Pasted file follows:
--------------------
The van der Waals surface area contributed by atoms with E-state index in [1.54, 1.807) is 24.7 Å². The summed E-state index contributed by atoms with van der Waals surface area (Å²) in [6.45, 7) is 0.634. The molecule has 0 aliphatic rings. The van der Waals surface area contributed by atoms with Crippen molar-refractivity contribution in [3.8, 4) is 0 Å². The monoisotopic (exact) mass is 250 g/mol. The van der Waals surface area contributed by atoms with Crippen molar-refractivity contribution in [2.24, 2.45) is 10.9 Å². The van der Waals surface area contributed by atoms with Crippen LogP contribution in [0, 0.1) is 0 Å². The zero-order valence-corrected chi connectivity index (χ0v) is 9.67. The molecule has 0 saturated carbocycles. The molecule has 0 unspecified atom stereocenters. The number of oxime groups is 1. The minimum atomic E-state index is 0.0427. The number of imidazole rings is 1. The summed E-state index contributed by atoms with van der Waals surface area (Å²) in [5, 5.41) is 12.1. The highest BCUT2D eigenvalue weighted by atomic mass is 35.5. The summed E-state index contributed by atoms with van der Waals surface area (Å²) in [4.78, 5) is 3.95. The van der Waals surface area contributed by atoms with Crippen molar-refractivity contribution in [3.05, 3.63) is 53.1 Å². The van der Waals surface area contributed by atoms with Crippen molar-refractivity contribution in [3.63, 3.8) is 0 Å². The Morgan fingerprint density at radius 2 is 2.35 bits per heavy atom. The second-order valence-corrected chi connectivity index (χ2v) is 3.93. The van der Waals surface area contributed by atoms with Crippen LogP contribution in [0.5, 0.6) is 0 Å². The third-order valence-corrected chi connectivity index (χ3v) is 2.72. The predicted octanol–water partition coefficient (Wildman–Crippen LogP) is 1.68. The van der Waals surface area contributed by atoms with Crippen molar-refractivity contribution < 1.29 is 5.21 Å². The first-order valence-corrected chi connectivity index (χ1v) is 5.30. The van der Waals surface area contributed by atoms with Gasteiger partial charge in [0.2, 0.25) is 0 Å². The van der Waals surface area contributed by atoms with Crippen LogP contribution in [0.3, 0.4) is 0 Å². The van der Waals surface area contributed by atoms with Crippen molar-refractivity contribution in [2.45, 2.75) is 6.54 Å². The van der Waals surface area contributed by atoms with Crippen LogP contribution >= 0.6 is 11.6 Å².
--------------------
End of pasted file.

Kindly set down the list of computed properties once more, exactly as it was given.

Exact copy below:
The van der Waals surface area contributed by atoms with E-state index in [1.54, 1.807) is 24.7 Å². The summed E-state index contributed by atoms with van der Waals surface area (Å²) in [6.45, 7) is 0.634. The molecule has 0 aliphatic rings. The van der Waals surface area contributed by atoms with Crippen molar-refractivity contribution in [3.8, 4) is 0 Å². The monoisotopic (exact) mass is 250 g/mol. The van der Waals surface area contributed by atoms with Crippen molar-refractivity contribution in [2.24, 2.45) is 10.9 Å². The van der Waals surface area contributed by atoms with Crippen LogP contribution in [0, 0.1) is 0 Å². The zero-order valence-corrected chi connectivity index (χ0v) is 9.67. The molecule has 0 saturated carbocycles. The molecule has 0 unspecified atom stereocenters. The number of oxime groups is 1. The minimum atomic E-state index is 0.0427. The number of imidazole rings is 1. The summed E-state index contributed by atoms with van der Waals surface area (Å²) in [5, 5.41) is 12.1. The highest BCUT2D eigenvalue weighted by atomic mass is 35.5. The summed E-state index contributed by atoms with van der Waals surface area (Å²) in [4.78, 5) is 3.95. The van der Waals surface area contributed by atoms with Crippen molar-refractivity contribution in [3.05, 3.63) is 53.1 Å². The van der Waals surface area contributed by atoms with Crippen molar-refractivity contribution in [3.63, 3.8) is 0 Å². The Morgan fingerprint density at radius 2 is 2.35 bits per heavy atom. The second-order valence-corrected chi connectivity index (χ2v) is 3.93. The van der Waals surface area contributed by atoms with Crippen LogP contribution in [0.5, 0.6) is 0 Å². The third-order valence-corrected chi connectivity index (χ3v) is 2.72. The predicted octanol–water partition coefficient (Wildman–Crippen LogP) is 1.68. The van der Waals surface area contributed by atoms with Crippen molar-refractivity contribution < 1.29 is 5.21 Å². The first-order valence-corrected chi connectivity index (χ1v) is 5.30. The van der Waals surface area contributed by atoms with Gasteiger partial charge in [0.2, 0.25) is 0 Å². The van der Waals surface area contributed by atoms with Crippen LogP contribution in [0.3, 0.4) is 0 Å². The van der Waals surface area contributed by atoms with Crippen molar-refractivity contribution in [2.45, 2.75) is 6.54 Å². The van der Waals surface area contributed by atoms with Crippen LogP contribution >= 0.6 is 11.6 Å².